These modules are very small. Any idea on what it entailed in setting these up for a wireless button system?

  15. #15
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    Sorry gents my electronics knowledge is pretty basic (and if I get something wrong will someone please correct me!).

    I used the slightly larger module as they combined the decoder and the receiver in one unit - ie the output is a simple on-off which can be easily used to control a driver.

    Other receiver only modules will need some sort of decoder to change the signal received into something useful to control the driver - I am sure someone out there will be able to assist though as making the receiver smaller would be great as it could be incorporated into the light body and not stuck on the lead like mine.

  16. #16
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    Quote Originally Posted by jmitchell13
    Just when I thought I had my new light design completed... This is now on my must have list for my quazzle 332MC light.


    These modules are very small. Any idea on what it entailed in setting these up for a wireless button system?
    You would need one of the transmiters and one of the recivers at the same frequency. The quatoed baud rate will not be relervant. The data pin on the reciver simply follows the data pin on the transmiter. So theoreticaly conect the switch to the transmiter data pin and the data pin on the reciver to the switch input on the controller. You need to get the level of the switch right e.g. normaly high or low. The other complication is the voltage levels, the recivers need 5V if the controller is 5V then a direct conection will proboboly work. If the controller is lower eg 3V like the TaskLed drivers tend to be then it would not be good to directly conect 5V directly. You would need to put some sort of transistor in there to do a level conversion.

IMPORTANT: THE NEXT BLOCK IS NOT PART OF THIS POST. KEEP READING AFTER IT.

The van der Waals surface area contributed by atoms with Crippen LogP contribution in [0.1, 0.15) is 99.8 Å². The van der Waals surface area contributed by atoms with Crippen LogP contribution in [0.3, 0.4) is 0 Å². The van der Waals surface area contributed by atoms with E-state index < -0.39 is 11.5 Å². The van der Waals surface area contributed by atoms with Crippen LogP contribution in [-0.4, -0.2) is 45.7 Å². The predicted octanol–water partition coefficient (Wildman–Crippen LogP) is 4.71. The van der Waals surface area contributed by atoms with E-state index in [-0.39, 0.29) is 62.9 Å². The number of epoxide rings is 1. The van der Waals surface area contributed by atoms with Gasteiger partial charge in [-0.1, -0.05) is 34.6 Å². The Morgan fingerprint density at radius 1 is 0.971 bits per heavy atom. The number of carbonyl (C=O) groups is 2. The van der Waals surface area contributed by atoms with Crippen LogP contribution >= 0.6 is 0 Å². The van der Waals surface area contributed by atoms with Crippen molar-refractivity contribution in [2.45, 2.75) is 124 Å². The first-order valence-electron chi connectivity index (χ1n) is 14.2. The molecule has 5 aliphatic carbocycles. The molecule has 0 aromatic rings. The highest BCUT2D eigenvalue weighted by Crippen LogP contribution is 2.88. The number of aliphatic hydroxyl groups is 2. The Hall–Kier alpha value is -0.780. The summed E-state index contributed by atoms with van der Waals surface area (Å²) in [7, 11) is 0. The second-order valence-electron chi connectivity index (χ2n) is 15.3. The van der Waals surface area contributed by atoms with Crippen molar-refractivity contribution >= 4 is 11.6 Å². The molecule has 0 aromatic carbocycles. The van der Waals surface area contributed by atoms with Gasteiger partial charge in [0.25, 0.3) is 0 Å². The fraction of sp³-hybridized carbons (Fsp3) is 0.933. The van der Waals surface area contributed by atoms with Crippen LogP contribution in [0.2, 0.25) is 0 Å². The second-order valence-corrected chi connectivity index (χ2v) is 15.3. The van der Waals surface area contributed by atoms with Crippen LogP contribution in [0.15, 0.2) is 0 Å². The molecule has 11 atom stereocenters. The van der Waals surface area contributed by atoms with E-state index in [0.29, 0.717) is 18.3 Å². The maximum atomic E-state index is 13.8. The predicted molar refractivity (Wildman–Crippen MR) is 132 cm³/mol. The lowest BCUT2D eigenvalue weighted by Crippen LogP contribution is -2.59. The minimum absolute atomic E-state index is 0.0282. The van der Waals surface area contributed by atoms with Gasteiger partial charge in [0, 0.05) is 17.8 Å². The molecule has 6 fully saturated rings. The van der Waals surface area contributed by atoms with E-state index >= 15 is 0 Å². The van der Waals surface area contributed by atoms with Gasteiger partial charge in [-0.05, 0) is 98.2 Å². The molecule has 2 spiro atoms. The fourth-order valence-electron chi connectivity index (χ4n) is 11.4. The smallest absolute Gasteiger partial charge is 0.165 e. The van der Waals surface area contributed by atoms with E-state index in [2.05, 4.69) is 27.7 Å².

17. #17
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    This appears similar to the module I have (but have not yet used):

    http://www.quasarelectronics.com/30a...rx-modules.htm

    Seems to be ideal for a (simple) remote control bike light. It has a fob and it looks like it would not require too much extra circuitry to get it to work since it already does the difficult work for you - appears to use some protocol which probably helps with the noise - some even do rolling codes. Some of the sparkfun modules look to be simple transmitters or receivers which will likely require some degree of intelligence to be added to so any little blip would not toggle the mode button (probably would need a PIC on both ends to utilize some basic protocol for reliable button presses). The module in the link will sill require a power source (5V) and if your driver takes 3V like ifor noted, there would need to be a transistor to act as the switch/button . This module is more expensive than I would pay, but I am sure they can be found cheaper.

  18. #18
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    Quote Originally Posted by HuffyPuffy
    This appears similar to the module I have (but have not yet used):

    http://www.quasarelectronics.com/30a...rx-modules.htm